Methodists in Stevington
Park Road Almshouses and Primitive Methodist Chapel about 1900 [Z1306/112]
On 30th March 1851 a census was carried out of public worship across the whole country. The Bedfordshire results were collated by David Bushby and published by Bedfordshire Historical Records Society as Volume 54 in 1975. The Primitive Methodists then met in a room of a house occupied by William Wilcox of Duck End. Henry Kent of Bedford, baker and local preacher reported that there had been thirty in the congregation in the afternoon and sixty in the evening, the latter being the greatest number the forms would hold.
On 28th December 1860 the dwelling house of Thomas White was registered by Primitive Methodist minister Edward Bishop of 6 Adelaide Square, Bedford. Bishop registered a Primitive chapel at Clapham on the same day. The registration was cancelled on 31st December 1866. Edward Bishop registered the new Primitive Methodist chapel on 19th November 1863 and it was cancelled on 9th August 1957.
The owner of the former chapel, Robert Shaftoe, bought in the deeds for Bedfordshire and Luton Archives and Records Service to photocopy and these are available in the searchroom [CRT130Stev18]. They begin with an extract for the Manor of Stevington Court Roll for 28th October 1864 at which it was noted that on 20th November 1863 William Cullip of Felmersham, domestic servant surrendered copyhold land in Stevington for £16 to the chapel trustees George Panter, John Harpin, George Brown, William Cox and William Hide, all of Stevington, labourers, William Cooper of Kempston, farmer, Thomas Hulatt of Oakley, grocer, Joseph Hulatt of Pavenham, baker, William Spurgeon of Bedford, moulder, John Panter of Bedford, labourer, George Deighton of Bedford, labourer and Samuel Salisbury of Bedford, smith. The land was described as "chiefly plantation and very small part arable situate in park End in Stevington aforesaid, containing by admeasurement one thousand, four hundred and forty superficial feet or thereabouts, bounded on or towards the north-east by the highway, on or towards the north-west by gardens of almshouses and on all other parts by property of the said William Cullip and having a frontage towards the highway of thirty feet and is in depth forty eight feet". It had formerly been described as orchard and pasture and had been formerly in the occupation of Francis Hulatt.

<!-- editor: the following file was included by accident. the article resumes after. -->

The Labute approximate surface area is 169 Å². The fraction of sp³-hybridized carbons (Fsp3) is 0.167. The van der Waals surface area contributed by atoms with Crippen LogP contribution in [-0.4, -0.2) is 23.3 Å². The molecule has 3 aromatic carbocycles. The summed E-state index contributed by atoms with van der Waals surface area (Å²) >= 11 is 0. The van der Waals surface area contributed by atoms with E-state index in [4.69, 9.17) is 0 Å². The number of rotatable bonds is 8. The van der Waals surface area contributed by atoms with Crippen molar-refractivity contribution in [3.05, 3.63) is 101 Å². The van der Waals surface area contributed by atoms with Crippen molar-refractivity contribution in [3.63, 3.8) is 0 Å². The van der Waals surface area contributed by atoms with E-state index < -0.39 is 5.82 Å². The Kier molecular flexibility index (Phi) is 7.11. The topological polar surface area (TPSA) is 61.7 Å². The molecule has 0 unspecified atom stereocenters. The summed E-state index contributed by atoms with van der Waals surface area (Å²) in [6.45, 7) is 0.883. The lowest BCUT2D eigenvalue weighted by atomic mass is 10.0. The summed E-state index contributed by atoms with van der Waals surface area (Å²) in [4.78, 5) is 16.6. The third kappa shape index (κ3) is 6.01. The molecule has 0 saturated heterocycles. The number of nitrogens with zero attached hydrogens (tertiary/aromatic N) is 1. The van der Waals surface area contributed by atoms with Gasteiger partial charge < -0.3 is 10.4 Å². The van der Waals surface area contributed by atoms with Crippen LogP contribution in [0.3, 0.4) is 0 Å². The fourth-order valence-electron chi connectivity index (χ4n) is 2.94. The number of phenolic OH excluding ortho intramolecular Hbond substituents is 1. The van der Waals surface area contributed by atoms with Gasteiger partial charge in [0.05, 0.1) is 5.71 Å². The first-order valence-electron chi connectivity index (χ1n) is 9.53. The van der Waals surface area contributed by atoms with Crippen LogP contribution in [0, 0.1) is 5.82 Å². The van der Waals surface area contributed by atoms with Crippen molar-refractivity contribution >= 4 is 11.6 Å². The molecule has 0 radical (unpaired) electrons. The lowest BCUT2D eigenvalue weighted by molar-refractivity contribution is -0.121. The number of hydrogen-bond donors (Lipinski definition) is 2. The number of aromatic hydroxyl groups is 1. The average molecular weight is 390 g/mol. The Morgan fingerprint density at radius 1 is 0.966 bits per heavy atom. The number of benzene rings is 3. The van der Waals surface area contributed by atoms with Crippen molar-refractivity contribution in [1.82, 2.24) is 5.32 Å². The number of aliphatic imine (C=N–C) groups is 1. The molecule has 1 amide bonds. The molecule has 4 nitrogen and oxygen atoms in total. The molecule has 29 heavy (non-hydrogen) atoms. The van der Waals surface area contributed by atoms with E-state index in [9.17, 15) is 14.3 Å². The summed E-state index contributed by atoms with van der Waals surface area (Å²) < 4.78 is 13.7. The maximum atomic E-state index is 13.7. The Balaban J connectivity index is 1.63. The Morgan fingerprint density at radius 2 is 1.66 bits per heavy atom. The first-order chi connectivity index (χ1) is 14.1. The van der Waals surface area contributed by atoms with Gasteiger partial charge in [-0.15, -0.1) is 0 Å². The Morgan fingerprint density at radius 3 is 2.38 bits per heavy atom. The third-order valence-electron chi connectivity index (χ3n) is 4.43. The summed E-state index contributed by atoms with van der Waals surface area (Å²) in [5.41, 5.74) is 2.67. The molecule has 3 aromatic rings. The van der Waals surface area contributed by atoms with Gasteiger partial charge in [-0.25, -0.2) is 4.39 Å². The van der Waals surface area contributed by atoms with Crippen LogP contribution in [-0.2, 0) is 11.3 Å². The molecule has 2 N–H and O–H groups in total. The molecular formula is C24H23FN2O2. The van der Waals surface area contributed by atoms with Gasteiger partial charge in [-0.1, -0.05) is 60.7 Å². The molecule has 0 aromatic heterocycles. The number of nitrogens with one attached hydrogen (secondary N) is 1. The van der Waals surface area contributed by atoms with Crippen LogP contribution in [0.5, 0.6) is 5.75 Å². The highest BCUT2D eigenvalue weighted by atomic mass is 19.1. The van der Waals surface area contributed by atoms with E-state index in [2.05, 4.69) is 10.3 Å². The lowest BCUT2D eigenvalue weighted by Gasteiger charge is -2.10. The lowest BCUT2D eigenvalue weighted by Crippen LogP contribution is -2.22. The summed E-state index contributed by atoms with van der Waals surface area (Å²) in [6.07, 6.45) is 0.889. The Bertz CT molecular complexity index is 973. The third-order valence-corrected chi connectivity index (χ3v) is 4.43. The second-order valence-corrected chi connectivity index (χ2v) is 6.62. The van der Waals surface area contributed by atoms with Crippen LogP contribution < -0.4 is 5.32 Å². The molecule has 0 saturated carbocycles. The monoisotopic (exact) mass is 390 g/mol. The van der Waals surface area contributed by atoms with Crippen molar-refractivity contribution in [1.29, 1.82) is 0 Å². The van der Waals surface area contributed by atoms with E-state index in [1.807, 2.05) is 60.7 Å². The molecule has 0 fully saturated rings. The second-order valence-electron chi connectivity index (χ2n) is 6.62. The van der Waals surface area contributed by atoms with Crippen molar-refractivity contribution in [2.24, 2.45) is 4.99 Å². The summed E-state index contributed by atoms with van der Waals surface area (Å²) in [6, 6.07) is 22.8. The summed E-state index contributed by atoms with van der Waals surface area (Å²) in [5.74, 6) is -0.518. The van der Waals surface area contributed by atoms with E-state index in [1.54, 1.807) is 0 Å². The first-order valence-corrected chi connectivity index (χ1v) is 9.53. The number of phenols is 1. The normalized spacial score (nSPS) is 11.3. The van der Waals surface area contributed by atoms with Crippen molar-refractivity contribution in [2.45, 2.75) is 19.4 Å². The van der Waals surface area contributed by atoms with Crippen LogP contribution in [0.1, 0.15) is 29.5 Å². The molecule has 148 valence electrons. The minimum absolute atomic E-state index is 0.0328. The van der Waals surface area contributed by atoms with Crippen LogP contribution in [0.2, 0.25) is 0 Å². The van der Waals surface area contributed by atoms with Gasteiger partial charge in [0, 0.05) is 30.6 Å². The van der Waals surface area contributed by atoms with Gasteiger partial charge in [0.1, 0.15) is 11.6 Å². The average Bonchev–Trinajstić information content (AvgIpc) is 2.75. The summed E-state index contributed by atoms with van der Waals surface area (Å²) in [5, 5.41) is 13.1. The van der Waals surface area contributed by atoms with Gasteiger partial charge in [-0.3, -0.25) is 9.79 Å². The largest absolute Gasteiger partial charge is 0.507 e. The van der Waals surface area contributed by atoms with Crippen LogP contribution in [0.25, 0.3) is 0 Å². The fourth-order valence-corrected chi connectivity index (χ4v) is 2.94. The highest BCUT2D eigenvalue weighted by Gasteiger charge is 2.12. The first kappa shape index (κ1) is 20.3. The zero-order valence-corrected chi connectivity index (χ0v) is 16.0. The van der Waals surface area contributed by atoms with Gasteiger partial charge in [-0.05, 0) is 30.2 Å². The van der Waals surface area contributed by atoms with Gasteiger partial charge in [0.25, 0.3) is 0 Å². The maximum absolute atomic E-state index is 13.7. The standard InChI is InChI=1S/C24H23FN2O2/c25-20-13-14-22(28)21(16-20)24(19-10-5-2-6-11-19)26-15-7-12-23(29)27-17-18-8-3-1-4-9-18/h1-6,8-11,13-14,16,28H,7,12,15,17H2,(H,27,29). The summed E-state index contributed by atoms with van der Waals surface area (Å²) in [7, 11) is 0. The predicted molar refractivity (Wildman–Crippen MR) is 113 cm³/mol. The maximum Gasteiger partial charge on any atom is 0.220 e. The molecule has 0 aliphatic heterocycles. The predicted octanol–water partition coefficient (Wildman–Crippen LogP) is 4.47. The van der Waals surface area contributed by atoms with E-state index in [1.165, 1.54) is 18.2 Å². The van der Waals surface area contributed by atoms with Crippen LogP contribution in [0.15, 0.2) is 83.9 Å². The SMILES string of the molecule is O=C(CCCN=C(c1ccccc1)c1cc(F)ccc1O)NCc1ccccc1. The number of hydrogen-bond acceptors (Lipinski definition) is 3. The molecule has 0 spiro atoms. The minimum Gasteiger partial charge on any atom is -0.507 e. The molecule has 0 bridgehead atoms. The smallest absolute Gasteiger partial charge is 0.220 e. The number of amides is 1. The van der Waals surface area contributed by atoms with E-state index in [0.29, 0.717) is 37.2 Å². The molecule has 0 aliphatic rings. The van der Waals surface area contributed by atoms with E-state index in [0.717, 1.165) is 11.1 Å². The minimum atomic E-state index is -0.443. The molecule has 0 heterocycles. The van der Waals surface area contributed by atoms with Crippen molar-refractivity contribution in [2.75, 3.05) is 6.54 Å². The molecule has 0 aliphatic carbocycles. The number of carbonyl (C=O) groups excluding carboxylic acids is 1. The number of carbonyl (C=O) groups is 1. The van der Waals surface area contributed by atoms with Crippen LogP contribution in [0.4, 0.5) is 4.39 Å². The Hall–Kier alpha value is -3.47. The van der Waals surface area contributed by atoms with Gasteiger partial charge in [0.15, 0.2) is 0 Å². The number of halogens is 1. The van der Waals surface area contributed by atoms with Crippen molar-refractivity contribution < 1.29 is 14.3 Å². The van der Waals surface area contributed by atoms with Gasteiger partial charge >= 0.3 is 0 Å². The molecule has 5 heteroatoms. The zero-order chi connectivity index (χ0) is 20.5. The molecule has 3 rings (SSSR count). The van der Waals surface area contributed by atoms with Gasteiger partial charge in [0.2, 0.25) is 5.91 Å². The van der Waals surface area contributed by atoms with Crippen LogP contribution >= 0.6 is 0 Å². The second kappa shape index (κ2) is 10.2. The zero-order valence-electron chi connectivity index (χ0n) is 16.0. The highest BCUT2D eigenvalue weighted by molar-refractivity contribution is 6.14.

Eight days after this conveyance of the land the chapel the Bedfordshire Mercury recorded the opening of the chapel: "NEW CHAPEL. - On Sunday last the new chapel in connexion with the Primitive Methodists was opened, the Rev. Edward Bishop preached morning and evening and the Rev. W. Antliff, President of the Conference, in the afternoon. On the following Monday the Rev. W. Antliff preached in the afternoon; there was a public tea a five o'clock, and a meeting in the evening, presided over by Dr. Barker, at which addresses were delivered by Henry Armstrong Esq., Rev. W. Antliff, the Revs. E. Bishop and Clark and Mr. Usher. The attendance was large, the audiences enthusiastic, and the collection very liberal, upwards of £60 having been subscribed and collected. The chapel is a very neat and substantial structure, conveniently situate at the east end of the village. It was built by Mr. James Harris, from designs by Mr. Usher, architect, of Bedford, and cost about £200".